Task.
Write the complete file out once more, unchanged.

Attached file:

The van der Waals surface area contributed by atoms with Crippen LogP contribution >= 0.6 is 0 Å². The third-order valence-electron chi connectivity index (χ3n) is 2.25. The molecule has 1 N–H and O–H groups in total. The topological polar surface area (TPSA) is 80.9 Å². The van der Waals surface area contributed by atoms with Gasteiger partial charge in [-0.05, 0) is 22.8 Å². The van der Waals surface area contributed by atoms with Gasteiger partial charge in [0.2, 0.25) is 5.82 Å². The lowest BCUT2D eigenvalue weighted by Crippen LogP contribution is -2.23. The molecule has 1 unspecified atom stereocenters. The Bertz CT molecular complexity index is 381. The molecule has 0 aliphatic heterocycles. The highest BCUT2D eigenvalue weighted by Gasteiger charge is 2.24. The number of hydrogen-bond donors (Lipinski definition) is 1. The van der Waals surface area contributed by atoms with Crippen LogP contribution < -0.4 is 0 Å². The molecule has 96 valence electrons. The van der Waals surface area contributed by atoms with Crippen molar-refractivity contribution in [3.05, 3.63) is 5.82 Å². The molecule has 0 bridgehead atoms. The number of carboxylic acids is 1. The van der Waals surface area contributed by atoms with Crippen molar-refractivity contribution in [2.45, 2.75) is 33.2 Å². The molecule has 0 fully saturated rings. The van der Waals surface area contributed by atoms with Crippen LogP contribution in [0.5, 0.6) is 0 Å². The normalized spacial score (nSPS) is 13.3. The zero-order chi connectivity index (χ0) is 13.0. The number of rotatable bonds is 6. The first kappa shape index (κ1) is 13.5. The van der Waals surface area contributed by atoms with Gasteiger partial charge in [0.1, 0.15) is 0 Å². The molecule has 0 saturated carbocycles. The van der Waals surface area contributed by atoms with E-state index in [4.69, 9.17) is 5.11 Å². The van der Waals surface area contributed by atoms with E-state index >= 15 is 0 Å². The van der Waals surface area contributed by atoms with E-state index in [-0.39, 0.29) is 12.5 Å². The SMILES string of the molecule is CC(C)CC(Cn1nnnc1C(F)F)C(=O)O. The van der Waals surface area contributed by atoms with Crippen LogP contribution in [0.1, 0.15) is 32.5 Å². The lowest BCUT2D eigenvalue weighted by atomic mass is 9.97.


The van der Waals surface area contributed by atoms with Crippen LogP contribution >= 0.6 is 0 Å². The third-order valence-electron chi connectivity index (χ3n) is 2.25. The molecule has 1 N–H and O–H groups in total. The topological polar surface area (TPSA) is 80.9 Å². The van der Waals surface area contributed by atoms with Gasteiger partial charge in [-0.05, 0) is 22.8 Å². The van der Waals surface area contributed by atoms with Gasteiger partial charge in [0.2, 0.25) is 5.82 Å². The lowest BCUT2D eigenvalue weighted by Crippen LogP contribution is -2.23. The molecule has 1 unspecified atom stereocenters. The Bertz CT molecular complexity index is 381. The molecule has 0 aliphatic heterocycles. The highest BCUT2D eigenvalue weighted by Gasteiger charge is 2.24. The number of hydrogen-bond donors (Lipinski definition) is 1. The van der Waals surface area contributed by atoms with Crippen LogP contribution < -0.4 is 0 Å². The molecule has 96 valence electrons. The van der Waals surface area contributed by atoms with Crippen molar-refractivity contribution in [3.05, 3.63) is 5.82 Å². The molecule has 0 bridgehead atoms. The number of carboxylic acids is 1. The van der Waals surface area contributed by atoms with Crippen molar-refractivity contribution in [2.45, 2.75) is 33.2 Å². The molecule has 0 fully saturated rings. The van der Waals surface area contributed by atoms with Crippen LogP contribution in [0.5, 0.6) is 0 Å². The normalized spacial score (nSPS) is 13.3. The zero-order chi connectivity index (χ0) is 13.0. The number of rotatable bonds is 6. The first kappa shape index (κ1) is 13.5. The van der Waals surface area contributed by atoms with Gasteiger partial charge in [0.1, 0.15) is 0 Å². The molecule has 0 saturated carbocycles. The van der Waals surface area contributed by atoms with E-state index in [4.69, 9.17) is 5.11 Å². The van der Waals surface area contributed by atoms with E-state index >= 15 is 0 Å². The van der Waals surface area contributed by atoms with E-state index in [-0.39, 0.29) is 12.5 Å². The SMILES string of the molecule is CC(C)CC(Cn1nnnc1C(F)F)C(=O)O. The van der Waals surface area contributed by atoms with Crippen LogP contribution in [0.1, 0.15) is 32.5 Å². The lowest BCUT2D eigenvalue weighted by atomic mass is 9.97.